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Re: Mythology & The Origin of Life

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  • dmathew1
    Hello Lawrence, ... universe. The further out you look the further back in time you observe it. It should be possible to construct gravity wave antennas and
    Message 1 of 6 , Oct 31, 2007
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      Hello Lawrence,

      > "As for the bit with the Rig Veda, yes we have seen the early
      universe. The further out you look the further back in time you
      observe it. It should be possible to construct gravity wave antennas
      and neutrino detectors which can observe gravitons and neutrinos from
      the earliest moments of the universe --- within 10^{-35} - 10^{-44}
      seconds into the big bang. If this comes about then we will let the
      universe do the talking! --- instead of illusions about some diety
      who says "I am that I am," and "Thus says the Lord."

      Don't you know, Lawrence, that we're not going to build any of these
      things. Oil is above $95 a barrel, gold is above $800 an ounce.
      Humankind's window of opportunity is closing fast, and once it has
      closed that's the eternal end of the scientific endeavor.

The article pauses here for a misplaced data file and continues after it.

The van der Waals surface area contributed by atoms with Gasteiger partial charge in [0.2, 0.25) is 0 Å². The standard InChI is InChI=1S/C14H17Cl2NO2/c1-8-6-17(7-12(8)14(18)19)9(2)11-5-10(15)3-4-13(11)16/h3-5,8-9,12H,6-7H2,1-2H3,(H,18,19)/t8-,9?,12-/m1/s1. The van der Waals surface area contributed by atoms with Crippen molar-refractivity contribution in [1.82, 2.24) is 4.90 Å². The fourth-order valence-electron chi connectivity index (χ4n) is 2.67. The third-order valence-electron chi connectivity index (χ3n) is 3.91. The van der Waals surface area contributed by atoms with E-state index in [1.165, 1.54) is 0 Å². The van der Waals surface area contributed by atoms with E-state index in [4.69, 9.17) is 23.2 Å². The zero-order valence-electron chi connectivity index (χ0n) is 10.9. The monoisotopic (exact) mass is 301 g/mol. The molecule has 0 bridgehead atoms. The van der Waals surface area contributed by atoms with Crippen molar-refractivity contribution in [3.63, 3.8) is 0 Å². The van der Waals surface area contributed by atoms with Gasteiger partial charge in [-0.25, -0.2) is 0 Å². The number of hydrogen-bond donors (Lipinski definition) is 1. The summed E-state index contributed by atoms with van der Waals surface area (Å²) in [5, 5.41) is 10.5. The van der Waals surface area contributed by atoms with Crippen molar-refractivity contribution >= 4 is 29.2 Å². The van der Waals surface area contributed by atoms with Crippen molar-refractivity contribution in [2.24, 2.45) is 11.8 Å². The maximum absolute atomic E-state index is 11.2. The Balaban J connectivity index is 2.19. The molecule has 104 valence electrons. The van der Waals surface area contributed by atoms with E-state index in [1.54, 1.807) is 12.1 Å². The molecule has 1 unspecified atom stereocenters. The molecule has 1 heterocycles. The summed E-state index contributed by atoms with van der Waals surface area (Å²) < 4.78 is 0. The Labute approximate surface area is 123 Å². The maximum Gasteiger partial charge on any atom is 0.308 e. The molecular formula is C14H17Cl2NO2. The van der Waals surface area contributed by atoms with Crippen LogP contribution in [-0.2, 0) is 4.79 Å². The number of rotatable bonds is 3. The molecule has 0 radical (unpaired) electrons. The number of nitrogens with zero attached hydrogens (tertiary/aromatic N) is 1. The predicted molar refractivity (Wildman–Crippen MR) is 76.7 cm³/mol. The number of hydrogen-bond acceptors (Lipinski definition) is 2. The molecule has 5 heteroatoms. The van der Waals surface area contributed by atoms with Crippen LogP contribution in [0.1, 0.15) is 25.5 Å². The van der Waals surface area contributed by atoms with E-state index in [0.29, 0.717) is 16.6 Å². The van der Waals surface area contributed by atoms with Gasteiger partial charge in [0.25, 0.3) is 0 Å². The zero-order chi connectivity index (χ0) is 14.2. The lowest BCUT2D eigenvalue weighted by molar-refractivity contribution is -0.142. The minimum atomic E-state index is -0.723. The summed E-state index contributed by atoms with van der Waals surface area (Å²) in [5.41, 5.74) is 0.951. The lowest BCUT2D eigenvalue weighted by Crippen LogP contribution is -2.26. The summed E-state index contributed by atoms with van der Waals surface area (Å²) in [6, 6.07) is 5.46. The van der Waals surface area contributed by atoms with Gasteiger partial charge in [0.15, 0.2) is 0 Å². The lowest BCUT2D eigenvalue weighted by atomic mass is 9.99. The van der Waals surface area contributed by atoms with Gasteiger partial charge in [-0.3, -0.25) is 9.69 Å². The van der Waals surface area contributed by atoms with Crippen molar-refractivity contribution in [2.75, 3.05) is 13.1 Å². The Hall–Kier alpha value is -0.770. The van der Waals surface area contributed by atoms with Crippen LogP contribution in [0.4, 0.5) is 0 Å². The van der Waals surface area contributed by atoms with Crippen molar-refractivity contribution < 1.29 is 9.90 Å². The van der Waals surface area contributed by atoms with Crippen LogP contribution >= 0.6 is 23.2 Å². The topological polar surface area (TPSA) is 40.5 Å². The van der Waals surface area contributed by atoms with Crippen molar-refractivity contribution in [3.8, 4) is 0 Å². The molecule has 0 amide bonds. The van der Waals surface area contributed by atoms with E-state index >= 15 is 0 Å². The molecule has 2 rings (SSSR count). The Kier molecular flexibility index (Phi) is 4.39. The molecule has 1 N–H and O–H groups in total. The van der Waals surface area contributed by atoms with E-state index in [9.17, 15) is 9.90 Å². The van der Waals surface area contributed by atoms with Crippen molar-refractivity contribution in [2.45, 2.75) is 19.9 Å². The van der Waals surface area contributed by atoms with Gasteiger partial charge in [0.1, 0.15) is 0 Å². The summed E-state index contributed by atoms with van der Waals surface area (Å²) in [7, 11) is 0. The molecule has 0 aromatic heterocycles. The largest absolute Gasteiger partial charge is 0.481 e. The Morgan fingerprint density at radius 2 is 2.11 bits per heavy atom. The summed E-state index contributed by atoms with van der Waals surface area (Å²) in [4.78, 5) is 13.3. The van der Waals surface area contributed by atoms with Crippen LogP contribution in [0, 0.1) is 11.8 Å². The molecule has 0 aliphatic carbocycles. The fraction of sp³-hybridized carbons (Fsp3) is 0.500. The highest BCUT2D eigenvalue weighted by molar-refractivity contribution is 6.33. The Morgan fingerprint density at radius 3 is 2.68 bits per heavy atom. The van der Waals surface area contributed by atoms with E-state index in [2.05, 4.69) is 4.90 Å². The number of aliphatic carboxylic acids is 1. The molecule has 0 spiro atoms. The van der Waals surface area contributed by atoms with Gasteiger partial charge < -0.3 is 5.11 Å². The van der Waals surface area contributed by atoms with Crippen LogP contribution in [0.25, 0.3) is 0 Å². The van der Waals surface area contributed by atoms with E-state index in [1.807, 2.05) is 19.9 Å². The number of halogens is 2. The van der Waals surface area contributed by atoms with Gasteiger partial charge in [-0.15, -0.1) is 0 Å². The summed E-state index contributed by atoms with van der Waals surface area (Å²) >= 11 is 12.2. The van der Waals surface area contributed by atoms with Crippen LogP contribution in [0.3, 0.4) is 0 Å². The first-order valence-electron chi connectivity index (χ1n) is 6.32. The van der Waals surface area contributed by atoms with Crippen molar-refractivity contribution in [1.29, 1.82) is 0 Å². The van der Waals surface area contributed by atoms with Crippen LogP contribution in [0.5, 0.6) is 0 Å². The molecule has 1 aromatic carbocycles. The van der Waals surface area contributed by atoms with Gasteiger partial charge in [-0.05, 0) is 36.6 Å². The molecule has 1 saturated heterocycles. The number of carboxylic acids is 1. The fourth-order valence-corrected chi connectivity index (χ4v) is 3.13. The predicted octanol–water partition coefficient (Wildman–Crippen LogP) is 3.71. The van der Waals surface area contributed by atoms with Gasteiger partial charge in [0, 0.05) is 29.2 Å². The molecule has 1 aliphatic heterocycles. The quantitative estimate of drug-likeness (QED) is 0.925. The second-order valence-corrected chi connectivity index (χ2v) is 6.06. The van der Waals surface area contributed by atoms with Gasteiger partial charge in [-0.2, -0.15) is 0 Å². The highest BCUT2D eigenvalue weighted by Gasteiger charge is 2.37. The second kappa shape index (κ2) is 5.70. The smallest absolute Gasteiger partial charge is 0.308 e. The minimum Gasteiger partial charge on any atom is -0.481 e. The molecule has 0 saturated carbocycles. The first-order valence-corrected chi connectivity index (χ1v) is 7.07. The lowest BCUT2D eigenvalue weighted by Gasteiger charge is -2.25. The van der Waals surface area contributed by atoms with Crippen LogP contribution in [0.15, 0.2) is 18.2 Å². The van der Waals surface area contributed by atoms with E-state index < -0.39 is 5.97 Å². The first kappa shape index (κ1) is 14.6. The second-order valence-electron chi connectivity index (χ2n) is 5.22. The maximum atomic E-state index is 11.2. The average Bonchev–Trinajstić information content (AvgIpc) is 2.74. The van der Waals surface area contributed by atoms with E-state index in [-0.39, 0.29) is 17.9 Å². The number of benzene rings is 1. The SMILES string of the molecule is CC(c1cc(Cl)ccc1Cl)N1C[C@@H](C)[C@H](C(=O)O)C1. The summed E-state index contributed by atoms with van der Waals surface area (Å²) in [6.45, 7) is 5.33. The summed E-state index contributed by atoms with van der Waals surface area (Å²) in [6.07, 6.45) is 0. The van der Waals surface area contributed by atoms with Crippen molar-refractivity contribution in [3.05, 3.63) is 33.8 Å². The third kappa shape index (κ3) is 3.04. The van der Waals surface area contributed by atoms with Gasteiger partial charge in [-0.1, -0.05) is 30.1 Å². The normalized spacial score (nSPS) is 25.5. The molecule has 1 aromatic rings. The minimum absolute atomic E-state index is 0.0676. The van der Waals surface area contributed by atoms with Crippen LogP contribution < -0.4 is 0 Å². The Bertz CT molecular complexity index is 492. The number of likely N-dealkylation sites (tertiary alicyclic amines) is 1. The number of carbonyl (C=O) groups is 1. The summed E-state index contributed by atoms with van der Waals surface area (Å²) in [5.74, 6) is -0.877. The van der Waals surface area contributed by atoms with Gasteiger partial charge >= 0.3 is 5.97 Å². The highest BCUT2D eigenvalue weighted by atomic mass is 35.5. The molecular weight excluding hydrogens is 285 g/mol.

Concerning gravitons, there is a fascinating article in the latest
      issue of Scientific American:

      "The Great Cosmic Roller Coaster"
      http://tinyurl.com/3bd6kk

      > "Do we really think that ideas developed from the Bronze age to the
      first century AD have any relevance with the observable world?"

      When the 21st century ideas have already run out of steam we might as
      well reconsider the more ancient ideas.

      But it is not necessary: Some mysteries are best left unresolved.

      Science has encountered a Dead End in the pursuit of knowledge
      regarding the Origin of Life. Such an event might indicate that
      science isn't the source of ultimate knowledge as people imagine.

      Perhaps humankind has run out of both ideas and time. Disappointing,
      isn't it?

      When the ancient and the modern ideas have all failed, what is left?

      Sincerely,

      David Mathews
      http://www.geocities.com/dmathew1

      ~~~~~~~EnergyResources Moderator Comment ~~~~~~~~

      David, you share with a lot of folks a very narrow view of what science and associated good thinking is all about.

      Certainly we are headed for some bad times, perhaps in many ways unique in human history--given the (inflationary) interplay between declining net energy availability and massively volatile money supply.

      And there were such times before. Go look at all the times of great disaster and then hunt up the folks who often saw them coming and did what it took to not only survive, but often prosper.

      My best examples are the "Great Depression" and World Wars I and II.

      There are great examples of people who saw all of those traumatic times coming and did something about them--thus surviving, often with a considerable degree of quality.

      As they say, "It ain't over till the Fat Lady sings."

      And she has not even been born yet.